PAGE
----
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Tag Archives: virtualisation

ICT – Great article by Paul Simoneau about ICT challenges including suggestions to deal with them

As an ICT professional I believe working in ICT can be very challenging. Paul Simoneau wrote a great article about current and future challenges including suggestions to deal with them.

The challenges covered in the article are: new technology, cloud, big data analytics, virtualization, Bring Your Own Device/Apps (BYOD/BYOA), shadow IT, new generations of workers, energy  efficiency, user systems, creating value, interoperability and social networks.

I wanted to share this article because I feel it reflects reality very well.

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VMware – Free ebook of “VMware vSphere 5 Clustering Technical Deepdive 5.0” and “VMware vSphere 4.1 HA and DRS technical deepdive” today and tomorrow only

Duncan Epping is offering his books vSphere Clustering Deepdive 4.0 and 5.0 for free, but only today and tomorrow.

For more info take a look at his great blog:
http://www.yellow-bricks.com/2013/05/28/free-kindle-copy-of-vsphere-5-0-clustering-deepdive/

 

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Intel Haswell CPU available in June with VMCS shadowing – nested virtualization

In the beginning of June, the new Intel Haswell CPUs will be available. Besides the regular improvements like being faster, having better energy efficiency and having better graphics capabilities, these new CPUs will also include VMCS shadowing (Virtual Machine Control Structure Shadowing).

Basically it’s a feature that allows you to run a hypervisor (like VMware, Hyper-V, Xen Server) and create another hypervisor as a VM beneath it. This is also called nested virtualization.

Some of you might say, “Hey this is not new, I’ve already done this with VMware!”. The difference however is that the current method uses some sort of emulation that does not directly access the hardware. And even though it’s great for testing purposes, the performance is suboptimal.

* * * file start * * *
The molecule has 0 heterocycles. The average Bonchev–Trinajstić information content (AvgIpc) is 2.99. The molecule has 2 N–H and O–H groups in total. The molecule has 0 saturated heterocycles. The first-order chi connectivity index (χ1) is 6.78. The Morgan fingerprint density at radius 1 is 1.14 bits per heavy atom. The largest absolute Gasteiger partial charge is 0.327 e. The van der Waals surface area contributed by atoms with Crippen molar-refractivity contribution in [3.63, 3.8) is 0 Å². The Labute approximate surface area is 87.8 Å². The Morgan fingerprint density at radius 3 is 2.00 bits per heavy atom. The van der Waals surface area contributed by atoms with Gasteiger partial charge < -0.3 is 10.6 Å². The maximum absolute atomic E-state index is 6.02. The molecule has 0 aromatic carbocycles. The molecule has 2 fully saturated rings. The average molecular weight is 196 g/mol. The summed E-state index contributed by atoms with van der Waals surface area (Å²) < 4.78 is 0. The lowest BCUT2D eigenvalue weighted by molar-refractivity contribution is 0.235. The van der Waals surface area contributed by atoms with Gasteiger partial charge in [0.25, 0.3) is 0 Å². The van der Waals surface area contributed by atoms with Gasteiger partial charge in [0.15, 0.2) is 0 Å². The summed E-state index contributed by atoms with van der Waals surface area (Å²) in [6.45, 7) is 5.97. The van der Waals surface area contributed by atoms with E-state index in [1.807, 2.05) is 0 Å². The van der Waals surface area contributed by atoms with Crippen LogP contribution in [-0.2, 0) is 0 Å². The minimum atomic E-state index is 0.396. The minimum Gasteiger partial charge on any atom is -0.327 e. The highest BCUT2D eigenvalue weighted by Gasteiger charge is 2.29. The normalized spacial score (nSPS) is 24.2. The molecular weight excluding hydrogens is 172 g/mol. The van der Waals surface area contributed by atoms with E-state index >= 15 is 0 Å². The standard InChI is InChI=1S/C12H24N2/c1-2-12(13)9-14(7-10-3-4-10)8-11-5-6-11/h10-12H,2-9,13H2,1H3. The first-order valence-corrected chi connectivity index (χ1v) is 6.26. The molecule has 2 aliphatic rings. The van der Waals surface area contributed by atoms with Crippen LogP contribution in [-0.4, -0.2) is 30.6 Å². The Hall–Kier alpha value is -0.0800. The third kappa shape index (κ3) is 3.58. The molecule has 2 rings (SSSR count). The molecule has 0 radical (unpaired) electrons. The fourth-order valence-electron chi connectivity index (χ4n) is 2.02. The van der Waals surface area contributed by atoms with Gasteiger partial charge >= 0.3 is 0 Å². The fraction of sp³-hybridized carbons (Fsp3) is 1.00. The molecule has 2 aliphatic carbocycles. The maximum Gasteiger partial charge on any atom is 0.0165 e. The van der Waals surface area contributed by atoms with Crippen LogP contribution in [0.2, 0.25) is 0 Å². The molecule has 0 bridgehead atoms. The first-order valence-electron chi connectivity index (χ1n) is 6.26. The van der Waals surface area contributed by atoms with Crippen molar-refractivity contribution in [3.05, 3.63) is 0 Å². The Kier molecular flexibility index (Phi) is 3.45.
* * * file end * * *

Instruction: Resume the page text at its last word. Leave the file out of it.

With the embedded hardware supported VMCS shadowing in the new Intel Haswell CPU the nested hypervisor can directly access the hardware, which should improve performance. Also, it might even make it possible to use non-VMware hypervisors in a nested virtualization scenario.

Of course as always, we’ll just have to wait and see how the performance will be in real-life. It’s also not clear to me yet if hypervisors need to be updated to be able to leverage this option. Nonetheless, to me it sounds very promising and I look forward to playing around with it.

For more information read this great article by Gabe Knuth called “Could VMCS Shadowing (a.k.a. nested VMs) from Intel’s new Haswell processors be what Bromium needs to work in VMs?”. When you use the links in the article you will be able to get more information about the Intel Haswell CPUs including benchmarks and more detailed information about VMCS shadowing and use cases.

[EDIT 08-06-2013] Citrix is working hard on integrating VMCS Shadowing / Nested VMs in their products:
http://blogs.citrix.com/2013/06/03/intel-and-citrix-collaboration-to-bring-support-for-hardware-accelerated-nesting-of-hypervisors-into-market/#comments

If you’re planning to build / buy an Intel Haswell based computer or Home Lab, be sure to look into the confirmed USB3 bug in the chipset. Also unfortunately the DDR3 prices have increased substantially (almost 50%) over the last half year.

 
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Posted by on April 29, 2013 in Hardware

 

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Microsoft – Windows Server 2012 Hyper-V 3.0 best practices checklist

Roger Osborne has posted a great article with a Windows Server 2012 Hyper-V best practices checklist.

I especially like the fact that it’s not just a checklist, but it also explains what it does and why it is considered a best practice to do it this way (in specific situations).

Additionally you might also want to take a look at “Top 20 Hyper-V Performance Metrics You Should Care About” and System Center Advisor.

 

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Powershell – Get Percentage of Pysical and Virtual Servers from your VMware and Cisco UCS combined for each location

In a previous blog post I’ve already shown this script that use PowerCLI to get the percentage of physical and virtual servers from your VMware environment for each Virtual Center server. This script however only took into account ESX hosts and VM’s in each Virtual Center server separately.

This means that:

  • The UCS blades weren’t taken into account as physical servers.
  • No percentage was being calculated for each physical location.

This new script automates determining for each location the number of physical and virtual servers in VMware vSphere and Cisco UCS.

PS: You can get more detailed information from the script, but it has been disabled using comments by default.

 

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PowerShell – Get the percentage of physical and virtual servers from your VMware environment

With the current focus on Corporate Social Responsibility (CSR) including Green IT, it might be important to know what percentage of servers has been virtualized.

This script I made will use PowerCLI to get the percentage of physical and virtual servers from your VMware environment for each Virtual Center server. You can specify multiple Virtual Center servers if desired.

 

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